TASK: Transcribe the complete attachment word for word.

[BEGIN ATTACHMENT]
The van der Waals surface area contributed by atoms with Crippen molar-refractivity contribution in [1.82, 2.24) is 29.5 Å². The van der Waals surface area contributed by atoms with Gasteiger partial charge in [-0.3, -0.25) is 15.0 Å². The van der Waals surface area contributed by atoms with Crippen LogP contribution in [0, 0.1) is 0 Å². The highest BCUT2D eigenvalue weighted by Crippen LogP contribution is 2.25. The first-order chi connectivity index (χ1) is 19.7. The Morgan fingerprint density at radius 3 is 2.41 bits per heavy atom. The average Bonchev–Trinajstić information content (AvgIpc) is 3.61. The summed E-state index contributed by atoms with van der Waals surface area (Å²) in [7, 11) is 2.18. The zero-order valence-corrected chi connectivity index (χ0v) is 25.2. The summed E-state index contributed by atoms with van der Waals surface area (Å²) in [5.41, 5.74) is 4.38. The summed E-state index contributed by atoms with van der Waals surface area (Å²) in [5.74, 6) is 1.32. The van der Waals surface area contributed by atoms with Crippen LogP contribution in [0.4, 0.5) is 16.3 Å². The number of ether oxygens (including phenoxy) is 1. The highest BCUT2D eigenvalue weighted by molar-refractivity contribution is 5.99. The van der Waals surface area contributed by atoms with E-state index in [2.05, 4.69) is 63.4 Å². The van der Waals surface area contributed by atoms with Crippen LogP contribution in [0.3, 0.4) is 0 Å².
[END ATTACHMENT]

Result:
The van der Waals surface area contributed by atoms with Crippen molar-refractivity contribution in [1.82, 2.24) is 29.5 Å². The van der Waals surface area contributed by atoms with Gasteiger partial charge in [-0.3, -0.25) is 15.0 Å². The van der Waals surface area contributed by atoms with Crippen LogP contribution in [0, 0.1) is 0 Å². The highest BCUT2D eigenvalue weighted by Crippen LogP contribution is 2.25. The first-order chi connectivity index (χ1) is 19.7. The Morgan fingerprint density at radius 3 is 2.41 bits per heavy atom. The average Bonchev–Trinajstić information content (AvgIpc) is 3.61. The summed E-state index contributed by atoms with van der Waals surface area (Å²) in [7, 11) is 2.18. The zero-order valence-corrected chi connectivity index (χ0v) is 25.2. The summed E-state index contributed by atoms with van der Waals surface area (Å²) in [5.41, 5.74) is 4.38. The summed E-state index contributed by atoms with van der Waals surface area (Å²) in [5.74, 6) is 1.32. The van der Waals surface area contributed by atoms with Crippen LogP contribution in [0.4, 0.5) is 16.3 Å². The number of ether oxygens (including phenoxy) is 1. The highest BCUT2D eigenvalue weighted by molar-refractivity contribution is 5.99. The van der Waals surface area contributed by atoms with E-state index in [2.05, 4.69) is 63.4 Å². The van der Waals surface area contributed by atoms with Crippen LogP contribution in [0.3, 0.4) is 0 Å².